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Developers asked to remove members from Wellington committee ahead of controversial vote

Records show attorneys argued Jane Cleveland, Carlos Arellano wouldn't give company 'fair hearing'
Posted at 12:06 AM, Feb 21, 2024
and last updated 2024-02-21 00:20:22-05

WELLINGTON, Fla. — Two members from the Village of Wellington's Equestrian Preserve Committee are no longer on the board after the applicant for a controversial development asked for their removal.

Records from the Village of Wellington show attorneys for Wellington Lifestyle Partners argued two members, Jane Cleveland and Carlos Arellano, wouldn't give the company "a fair hearing" over the proposal due to their conduct. The request doesn't discuss specifics, but Village Attorney Laurie Cohen said the two had public criticism of the project after being warned of their impartiality in an email obtained by WPTV.

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"First, I sent a memo to the EPC on December 6, 2023 (copy attached) advising them of the need to maintain their impartiality," Cohen wrote. "Despite that, a number of EPC members persisted in their public criticism of the project...if Ms. Cleveland and Mr. Arellano participate in that item over the objection of the applicant, it could give rise to a due process challenge."

Cohen also said Cleveland violated city code by representing interested parties, which allows her to testify to the Village Council for up to 15 minutes.

A 600-acre luxury development is being proposed in Wellington on the current equestrian showgrounds.
A 600-acre luxury development is being proposed in Wellington on the current equestrian showgrounds.

Wellington Lifestyle Partners, which is a company composed of various investors and groups, received approval to remove 96 acres of land from a 9,000-acre area called the Equestrian Preserve, which is land reserved for people to perform equestrian activities. It also plans to close the Equestrian Village and build houses with a private golf club, then build a new larger facility along with additional houses.

The company didn't respond to WPTV's repeated request for comment as of Tuesday night.

Cleveland, who has served as the committee chair since 2016, said purging her from the committee allows developers to implement their plans faster and before any new council members are elected on March 19. She said she put aside her concerns with the application and even helped village staff write out conditions to build homes.

"As it happens, I had put aside my views of the applications themselves and assisted the Village staff and applicants with the horse show-related language in those Conditions," Cleveland wrote. "That should have made my capacity for impartiality quite clear. Nevertheless, the applicant demanded that another member and I be removed and the Village complied."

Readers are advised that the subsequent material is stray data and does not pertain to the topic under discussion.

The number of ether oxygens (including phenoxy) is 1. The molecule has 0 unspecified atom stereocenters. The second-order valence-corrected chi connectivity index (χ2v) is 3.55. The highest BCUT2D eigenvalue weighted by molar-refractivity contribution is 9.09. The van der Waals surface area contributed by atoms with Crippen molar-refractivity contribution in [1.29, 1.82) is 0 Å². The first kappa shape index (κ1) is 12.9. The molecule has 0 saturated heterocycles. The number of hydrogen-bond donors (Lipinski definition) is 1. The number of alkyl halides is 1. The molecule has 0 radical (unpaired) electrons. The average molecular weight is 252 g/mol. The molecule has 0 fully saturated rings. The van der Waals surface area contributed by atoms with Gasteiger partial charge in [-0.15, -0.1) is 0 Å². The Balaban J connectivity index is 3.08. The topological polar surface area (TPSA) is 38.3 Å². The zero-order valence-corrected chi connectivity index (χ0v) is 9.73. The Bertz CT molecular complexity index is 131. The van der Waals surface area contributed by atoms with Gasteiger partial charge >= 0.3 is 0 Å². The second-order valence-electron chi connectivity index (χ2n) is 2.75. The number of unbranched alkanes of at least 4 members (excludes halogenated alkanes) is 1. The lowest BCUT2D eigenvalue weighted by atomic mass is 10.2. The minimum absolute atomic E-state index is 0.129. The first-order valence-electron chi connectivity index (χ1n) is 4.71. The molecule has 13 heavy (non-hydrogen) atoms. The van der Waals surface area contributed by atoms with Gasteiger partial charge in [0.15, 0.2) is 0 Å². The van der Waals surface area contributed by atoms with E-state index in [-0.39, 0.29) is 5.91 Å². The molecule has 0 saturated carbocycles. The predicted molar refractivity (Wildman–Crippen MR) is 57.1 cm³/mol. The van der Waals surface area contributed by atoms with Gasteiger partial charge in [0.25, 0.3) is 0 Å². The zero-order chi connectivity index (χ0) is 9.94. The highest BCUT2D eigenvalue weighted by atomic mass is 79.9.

Arellano said he believed developers asked him to get purged from the committee because they didn't like his opinions.

"They didn't like what I had to say, so they kicked me off," Arellano said on the phone. "....Even if they ask me to go back, I’m not going back."

Arellano also called the current people on the committee puppets, who approved the plans for a new showgrounds on Thursday. The project now heads to the Village Planning and Zoning Board and then the Village Council for the final approval likely on March 5.

Liz Núñez, who is a spokeswoman for Wellington, said the attorney's letter was advising Council Members John McGovern and Michael Drahos about their decisions. She said the village attorney wasn't making any definitive statements about the beliefs of the village.

"The village has taken no position on the matter and did not weigh in on whether the applicant would receive a fair hearing," Núñez said in an email to WPTV.

Emails, which WPTV obtained, show McGovern was convinced by the village attorney's perspective on the decision to remove Cleveland. He called it a hard decision and tried to look for alternative interpretations to keep Cleveland on the committee.

"That's why the decision that I am announcing herein is so hard, but seemingly this is a week of hard decisions,' McGovern wrote. "Over the last 24 hours, I have tried unsuccessfully to find an alternate interpretation to section 2–60(G) of our code. As such, based upon the advice of counsel, and in order to avoid exposing Wellington to legal liability (as discussed in the attachments below), effective immediately, I am naming a new member to serve as my representative on the EPC."

McGovern called Cleveland a "friend, advisor and long-timer supporter" while adding she served with distinction to the Equestrian Preserve Committee in a statement to WPTV. He also said he decided to remove her after the Wellington Village Attorney determined Cleveland broke city code.

McGovern also said he appointed Judith Sloan, whom he is confident will perform a "great job" on the Equestrian Preserve Committee.

Drahos, who appointed and removed Arellano, ignored WPTV's repeated requests for comment.